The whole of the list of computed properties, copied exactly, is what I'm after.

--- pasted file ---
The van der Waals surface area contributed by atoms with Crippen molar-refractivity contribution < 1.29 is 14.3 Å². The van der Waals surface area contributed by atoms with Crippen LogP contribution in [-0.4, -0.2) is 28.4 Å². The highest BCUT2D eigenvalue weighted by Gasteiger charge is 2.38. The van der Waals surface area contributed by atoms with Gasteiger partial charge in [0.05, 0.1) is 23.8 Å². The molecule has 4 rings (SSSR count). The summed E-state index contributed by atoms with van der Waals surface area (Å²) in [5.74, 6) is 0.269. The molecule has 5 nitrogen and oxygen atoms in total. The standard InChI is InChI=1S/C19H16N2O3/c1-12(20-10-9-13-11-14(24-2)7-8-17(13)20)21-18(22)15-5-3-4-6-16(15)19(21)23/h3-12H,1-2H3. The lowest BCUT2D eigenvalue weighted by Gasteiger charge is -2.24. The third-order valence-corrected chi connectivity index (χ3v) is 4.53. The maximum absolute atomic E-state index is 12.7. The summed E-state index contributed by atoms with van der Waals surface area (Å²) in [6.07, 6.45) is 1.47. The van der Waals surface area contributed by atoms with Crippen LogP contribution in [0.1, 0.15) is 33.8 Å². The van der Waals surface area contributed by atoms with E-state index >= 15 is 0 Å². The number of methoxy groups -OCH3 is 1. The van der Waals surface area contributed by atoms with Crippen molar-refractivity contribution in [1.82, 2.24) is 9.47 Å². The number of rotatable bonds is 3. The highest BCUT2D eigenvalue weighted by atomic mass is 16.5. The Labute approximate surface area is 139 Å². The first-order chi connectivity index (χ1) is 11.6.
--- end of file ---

The van der Waals surface area contributed by atoms with Crippen molar-refractivity contribution < 1.29 is 14.3 Å². The van der Waals surface area contributed by atoms with Crippen LogP contribution in [-0.4, -0.2) is 28.4 Å². The highest BCUT2D eigenvalue weighted by Gasteiger charge is 2.38. The van der Waals surface area contributed by atoms with Gasteiger partial charge in [0.05, 0.1) is 23.8 Å². The molecule has 4 rings (SSSR count). The summed E-state index contributed by atoms with van der Waals surface area (Å²) in [5.74, 6) is 0.269. The molecule has 5 nitrogen and oxygen atoms in total. The standard InChI is InChI=1S/C19H16N2O3/c1-12(20-10-9-13-11-14(24-2)7-8-17(13)20)21-18(22)15-5-3-4-6-16(15)19(21)23/h3-12H,1-2H3. The lowest BCUT2D eigenvalue weighted by Gasteiger charge is -2.24. The third-order valence-corrected chi connectivity index (χ3v) is 4.53. The maximum absolute atomic E-state index is 12.7. The summed E-state index contributed by atoms with van der Waals surface area (Å²) in [6.07, 6.45) is 1.47. The van der Waals surface area contributed by atoms with Crippen LogP contribution in [0.1, 0.15) is 33.8 Å². The van der Waals surface area contributed by atoms with E-state index >= 15 is 0 Å². The number of methoxy groups -OCH3 is 1. The van der Waals surface area contributed by atoms with Crippen molar-refractivity contribution in [1.82, 2.24) is 9.47 Å². The number of rotatable bonds is 3. The highest BCUT2D eigenvalue weighted by atomic mass is 16.5. The Labute approximate surface area is 139 Å². The first-order chi connectivity index (χ1) is 11.6.